“Give it to me,” Albert demands, desperately pulling the gem from Oswald’s hand.

“Augumentarer celare identitatem. Invenient.”

His eyes go wide with disbelief, and he, too, slumps backward. “Samantha…” he mutters, letting the gem fall to the ground and shatter at his feet.

“Yes!” Gerard says through a cackle. “This all started because of her. Now you’ve failed because of her as well.”

Gerard’s laughter seems to suck all the air out of the room when it dies down a few moments later. “Now that you all understand,” he says, pacing once again, “it’s time to end this.” He looks to Thomas, still standing beside Catarina. “As you will.”

The Cruel Man takes a glass orb identical to my own out of his pocket and crushes it on the ground beside him. “It’s about time, motherfuckers!” he yells as he rushes at Albert’s side of the room.

The rest of Gerard’s soldiers follow suit, a dozen or so of them drawing pulsating glass orbs out of their pockets and slamming them into the ground before rushing in. Gerard himself hurls both of the gems he holds into the ground at his feet. After only a few moments, the floor is littered with shards of broken glass and gemstones, and a cold wind kicks up that nearly blows me off my feet. Littered, I can only imagine, with the anchors of every person in the room who betrayed him.

Gunfire, blood, and screams of agony and rage. I’m frozen in place. The rifle falls to the ground by my side.

A man across the room takes a knife to the throat.   

A woman takes a bullet to the chest.

Two burly men get what looks to be an antique sword to the back as they’re distracted by someone else.

A bullet whizzes past me into Gerard’s desk.

Victoria! Run! Isabel screams.

No, destroy your anchor first! Rebecca yells, her gruff voice breaking from the fear. Or take it with you, I don’t care but get us out of here!

My eyes dart to my anchor. It’s just sitting there, alone, unguarded in all the chaos.

The act is instinctual. The anchor is in my hand in one breath, and I’m darting to the hallway in the second.

Bodies are flying in every direction. Gerard’s men outnumber Oswald’s at least two to one, and there’s no clear path in the cramped quarters. I’m ducking and dodging, trying to escape as covertly as possible through the chaos.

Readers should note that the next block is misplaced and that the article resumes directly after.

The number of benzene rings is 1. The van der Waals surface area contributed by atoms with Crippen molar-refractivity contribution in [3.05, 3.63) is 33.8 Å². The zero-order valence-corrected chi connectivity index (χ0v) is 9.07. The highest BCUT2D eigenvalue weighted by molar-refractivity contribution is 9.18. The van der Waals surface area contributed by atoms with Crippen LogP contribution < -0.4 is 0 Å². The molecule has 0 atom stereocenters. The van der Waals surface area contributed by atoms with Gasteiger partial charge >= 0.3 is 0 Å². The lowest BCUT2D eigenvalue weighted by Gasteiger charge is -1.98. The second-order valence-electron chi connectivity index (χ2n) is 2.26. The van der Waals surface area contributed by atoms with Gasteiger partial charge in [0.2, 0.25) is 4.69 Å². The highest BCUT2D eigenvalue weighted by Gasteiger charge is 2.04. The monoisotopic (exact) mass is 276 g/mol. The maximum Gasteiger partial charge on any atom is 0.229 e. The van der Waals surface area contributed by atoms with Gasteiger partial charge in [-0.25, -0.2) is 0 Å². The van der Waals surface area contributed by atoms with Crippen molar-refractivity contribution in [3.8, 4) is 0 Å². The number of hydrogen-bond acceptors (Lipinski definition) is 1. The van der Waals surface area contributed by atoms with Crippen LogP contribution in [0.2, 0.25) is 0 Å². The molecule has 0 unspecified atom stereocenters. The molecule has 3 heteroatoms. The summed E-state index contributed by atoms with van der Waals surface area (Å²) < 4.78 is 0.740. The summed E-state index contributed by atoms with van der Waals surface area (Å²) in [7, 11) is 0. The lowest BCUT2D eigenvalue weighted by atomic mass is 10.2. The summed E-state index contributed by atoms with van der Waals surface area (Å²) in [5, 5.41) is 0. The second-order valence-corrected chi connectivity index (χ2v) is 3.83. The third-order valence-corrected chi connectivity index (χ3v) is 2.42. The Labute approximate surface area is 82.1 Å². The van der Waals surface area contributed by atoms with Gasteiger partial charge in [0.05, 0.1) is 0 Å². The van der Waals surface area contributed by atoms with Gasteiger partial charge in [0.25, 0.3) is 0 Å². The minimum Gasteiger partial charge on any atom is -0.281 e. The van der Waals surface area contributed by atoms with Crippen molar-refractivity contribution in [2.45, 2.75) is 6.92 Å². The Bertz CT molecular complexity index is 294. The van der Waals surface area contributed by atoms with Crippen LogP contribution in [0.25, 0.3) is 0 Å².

The scream pulls my attention from the door. Albert is shrieking as Oswald slumps toward him, a knife buried in his chest. They’re surrounded by Thomas and Catarina.

Albert falls to his knees, his dying comrade in his arms. The hunters take their opening, and the grins on their faces say they do it with extreme pleasure.

Thomas is the first one there. He raises a red-stained blade high over his head. Albert is on his knees, defenseless, overcome, resigned to his fate.

I don’t know what comes over me, but it’s some combination of guilt and anger and stupidity. I plant my foot and draw my pistol from my belt. Two shots. Two bodies on the ground.

Albert snaps to attention. We lock eyes. The smoke from the end of my gun wafts gently between us, blown away by a cool breeze that carries grunts and screams from the periphery.


I’m off without a second glance. A few bodies and the blood surrounding them are all that stand between me and the hallway.


“Get her!” Gerard screams. It’s frantic and furious. First, I reject his offer and then I gun down his right and left hands just as they’re about to finish everything off? I might not get away but at least I made him sweat.

I clear the door and I’m in the hallway. It’s a straight sprint from here. The stairway is within sight.

Go! Go! Go!

I’m a quarter of the way there.

Almost there!




I hear the rifle just before I feel the impact. I’m sprawled out on my face, screeching from an intense pain in my upper back. I can’t feel anything beneath the wound.

My anchor. I’m clutching it in my left hand and can feel the muscles cramping from exhaustion. I gave it a good run, but the only thing I can do to escape my fate is to crush it on the ground before me.

My arm barely budges. A cold shudder passes over the parts of my body I can still feel. The anchor slips from my grasps and gently rolls out in front of me, mere inches from my face.

“No…” It’s the pained realization that I flew too close to the sun. Had I just accepted the end and broken it when I had the chance, I’d be drifting into a restful and endless sleep. I got greedy, and now all Gerard has to do to punish me for eternity is to reach and grab it.

There’s a new hatred now, this time for myself. My eyes are fixated on the vessel. It’s so close to my grasp yet will forever be impossible to reach. God dammit. God dammit. God dammit.

The entire hallway shakes with an explosion from the office, and there’s nothing but silence after that. My eyelids start to close, blackness encroaching from all sides. There’s no point in resisting. The next time they open will be the beginning of infinity, the least sane I’ve ever been and the sanest I’ll ever be from this point on.

A bloody set of shoes hobble up beside me. I can hear broken glass crunching over the ringing in my ears. A red-stained hand reaches down and picks up my anchor before the feet continue toward the stairway, limping and tracking shards of glass and gemstone in their wake. My eyes blur before closing entirely.

Maria Sanchez is dead. She got greedy. She turned her back on the goal she had when she thought she could get more and ended up with nothing. A fitting end for a thief.

Chapter 22 here.

Chapter 24 here.